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Jmt.pennpress.org Review:

Journal of Medical Toxicology - The Journal of Medical Toxicology is the official print journal of the American College of Medical Toxicology. This international, peer-reviewed journal is dedicated to advancing the science and practice of medical toxicology. The journal publishes original articles, illustrative cases, review articles, and other special features.

Country: North America, US, United States

City: 19128 Philadelphia, Pennsylvania

  • Katybeth Jensen-Ruscitti - Word Working Great

    I may be in the minority, but I miss Microsoft Word everyday while I use Pages on my Mac, so when I bought my "window using Son a Mac", I also bought him Word since he was use to using it. So far it has worked beautifully, and I find myself yearning for my own copy, which I will probably buy. I suppose the only reason to stick with Pages is that it's an Apple product and there will always be fewer glitches if you don't mix mac and windows products. Lots of opinion's, but so far the story I am sticking to is that Word has been five star for us.

  • Elisa Olivieri - Informative, entertaining

    This approachable, entertaining, well-researched book provides clear and useful summaries of medical studies on a wide range of important pregnancy-related topics: the pros and cons of various pre-natal tests, epidurals, induction, doulas, and home birth; foods that are best to be avoided, and those that are less dangerous than conventional wisdom might have us presume. It is an excellent resource-- it's like a friendly encyclopedia of pregnancy- and childbirth- related medical research!

    The author emphasizes the fact that medical recommendations come from studies, not from thin air-- and that with a little guidance (which Oster provides), women and their partners can understand those studies, and how to interpret the results in the context of their own lives. Oster shares her own choices (with much self-deprecating humor), but makes it clear that this book is about providing information, not prescriptions.

    I greatly appreciated her discussions of the origins and evolution of different recommendations (eg. pre-natal testing after 35, bed rest, fetal heart monitoring during labor, episiotomies); it's really informative to see how best practices change from one generation to the next, and how sometimes practices lag behind research.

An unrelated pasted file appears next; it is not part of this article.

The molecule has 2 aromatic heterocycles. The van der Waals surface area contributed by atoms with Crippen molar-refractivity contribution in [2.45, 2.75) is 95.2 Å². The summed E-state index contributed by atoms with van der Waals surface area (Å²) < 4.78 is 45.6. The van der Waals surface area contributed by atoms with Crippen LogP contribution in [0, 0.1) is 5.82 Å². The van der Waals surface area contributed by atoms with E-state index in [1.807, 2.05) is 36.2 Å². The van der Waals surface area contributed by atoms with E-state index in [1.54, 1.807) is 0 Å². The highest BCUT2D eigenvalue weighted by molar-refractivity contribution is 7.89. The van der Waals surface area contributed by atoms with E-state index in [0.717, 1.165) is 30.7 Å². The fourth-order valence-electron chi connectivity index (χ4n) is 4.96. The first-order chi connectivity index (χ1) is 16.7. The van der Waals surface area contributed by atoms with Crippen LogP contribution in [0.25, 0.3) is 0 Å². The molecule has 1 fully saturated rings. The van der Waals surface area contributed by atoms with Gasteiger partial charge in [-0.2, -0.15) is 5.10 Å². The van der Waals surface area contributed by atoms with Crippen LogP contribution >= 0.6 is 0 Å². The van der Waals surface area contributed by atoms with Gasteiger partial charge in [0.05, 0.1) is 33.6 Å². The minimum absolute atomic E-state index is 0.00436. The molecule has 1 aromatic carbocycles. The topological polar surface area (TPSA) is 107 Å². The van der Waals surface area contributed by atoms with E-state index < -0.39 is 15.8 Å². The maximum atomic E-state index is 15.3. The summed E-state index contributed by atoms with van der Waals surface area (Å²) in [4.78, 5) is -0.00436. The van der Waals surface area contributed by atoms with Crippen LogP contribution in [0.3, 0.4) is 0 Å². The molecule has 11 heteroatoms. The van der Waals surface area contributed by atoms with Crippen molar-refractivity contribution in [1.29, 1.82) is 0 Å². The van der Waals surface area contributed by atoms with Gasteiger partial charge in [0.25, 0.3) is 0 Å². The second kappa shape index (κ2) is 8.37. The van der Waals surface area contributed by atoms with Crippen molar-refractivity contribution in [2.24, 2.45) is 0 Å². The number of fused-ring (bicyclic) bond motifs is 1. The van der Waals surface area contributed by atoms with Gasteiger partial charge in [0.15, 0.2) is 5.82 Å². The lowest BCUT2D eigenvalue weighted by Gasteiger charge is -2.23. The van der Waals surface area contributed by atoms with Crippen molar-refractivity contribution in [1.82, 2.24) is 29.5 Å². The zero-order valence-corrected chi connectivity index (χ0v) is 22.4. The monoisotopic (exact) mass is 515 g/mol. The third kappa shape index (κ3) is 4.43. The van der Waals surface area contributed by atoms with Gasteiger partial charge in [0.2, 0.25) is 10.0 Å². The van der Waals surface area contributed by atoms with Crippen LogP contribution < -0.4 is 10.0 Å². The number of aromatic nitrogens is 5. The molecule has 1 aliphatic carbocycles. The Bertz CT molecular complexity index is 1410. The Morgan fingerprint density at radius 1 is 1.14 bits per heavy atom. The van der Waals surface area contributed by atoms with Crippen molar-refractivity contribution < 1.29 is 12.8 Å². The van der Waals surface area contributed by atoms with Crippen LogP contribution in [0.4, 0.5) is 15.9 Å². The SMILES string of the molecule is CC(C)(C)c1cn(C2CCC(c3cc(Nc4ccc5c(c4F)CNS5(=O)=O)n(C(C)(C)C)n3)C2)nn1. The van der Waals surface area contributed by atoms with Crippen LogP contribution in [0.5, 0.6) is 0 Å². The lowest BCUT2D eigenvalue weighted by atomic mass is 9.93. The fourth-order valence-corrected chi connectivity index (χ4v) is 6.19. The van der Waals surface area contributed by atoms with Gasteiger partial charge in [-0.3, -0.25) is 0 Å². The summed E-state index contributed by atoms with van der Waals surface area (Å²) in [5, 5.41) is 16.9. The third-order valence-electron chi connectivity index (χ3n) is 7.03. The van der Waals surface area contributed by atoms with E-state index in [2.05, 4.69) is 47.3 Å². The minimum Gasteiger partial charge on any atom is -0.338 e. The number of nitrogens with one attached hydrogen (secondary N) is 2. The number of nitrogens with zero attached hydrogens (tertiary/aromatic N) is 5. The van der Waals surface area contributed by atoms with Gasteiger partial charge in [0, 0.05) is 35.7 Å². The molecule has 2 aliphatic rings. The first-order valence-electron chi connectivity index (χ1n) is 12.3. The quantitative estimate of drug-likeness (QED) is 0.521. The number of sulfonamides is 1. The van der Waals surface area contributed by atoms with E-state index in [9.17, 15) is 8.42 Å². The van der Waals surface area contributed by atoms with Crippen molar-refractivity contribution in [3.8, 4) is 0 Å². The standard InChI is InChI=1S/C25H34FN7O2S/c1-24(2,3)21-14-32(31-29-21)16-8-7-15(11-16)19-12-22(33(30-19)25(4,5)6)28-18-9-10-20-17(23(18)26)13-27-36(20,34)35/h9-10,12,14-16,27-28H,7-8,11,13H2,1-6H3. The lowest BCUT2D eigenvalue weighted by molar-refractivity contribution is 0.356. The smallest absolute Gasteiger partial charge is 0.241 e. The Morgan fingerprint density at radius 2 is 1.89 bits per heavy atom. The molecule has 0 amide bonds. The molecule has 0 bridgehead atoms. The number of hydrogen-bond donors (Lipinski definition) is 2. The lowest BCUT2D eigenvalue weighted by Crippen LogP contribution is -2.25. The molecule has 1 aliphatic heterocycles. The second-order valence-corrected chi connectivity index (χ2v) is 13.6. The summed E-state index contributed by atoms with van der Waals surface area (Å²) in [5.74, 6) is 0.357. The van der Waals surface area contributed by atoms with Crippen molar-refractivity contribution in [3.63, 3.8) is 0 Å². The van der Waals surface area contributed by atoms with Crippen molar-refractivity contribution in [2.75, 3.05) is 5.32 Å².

The introduction is available online at the Huffington post; I'd suggest checking that out to get a feel for the book. It's a lot less controversial than many of the reviews below would have you believe.

    Edit:
    All the hoopla around the "pregnancy vices" chapter is overshadowing some of the other important contributions of this book. In the interest of helping you decide if the rest of the book is something you might find valuable:

    One of the main themes of this book is that if you want to act in the best interest of your child, you need to figure out what "best" is. Your doctor can guide you, but you can and should have responsibility and agency in these matters.

    To a lot of pregnant women, choices about alcohol, coffee, and food are easy-- err on the side of utmost caution. Yet one thing Oster highlights is that most pregnancy-related choices aren't so easily dealt with-- in part because the costs and benefits aren't always clear, and in part because even when they are, the alternatives *all* have costs and benefits worth weighing.

    Expectant parents have to make choices, choices that involve real tradeoffs for both baby and mother. Non-invasive prenatal screening, amnio, or CVS? Schedule the induction, or not? Epidural, or not? Home, or hospital? This book does fantastic job of presenting the most credible, up-to-date estimates of the costs and benefits associated with each of these choices, and pinpoints particular things about your situation that that might make you weigh the costs and benefits differently than your friend, your OB, or Emily herself.

    I think this is where the book excels, and really fills a void: chapters about topics that are less inherently buzz-worthy than booze, but perhaps even more difficult to navigate in a sea of murky data and misinformation. The prenatal testing chapter is particularly good.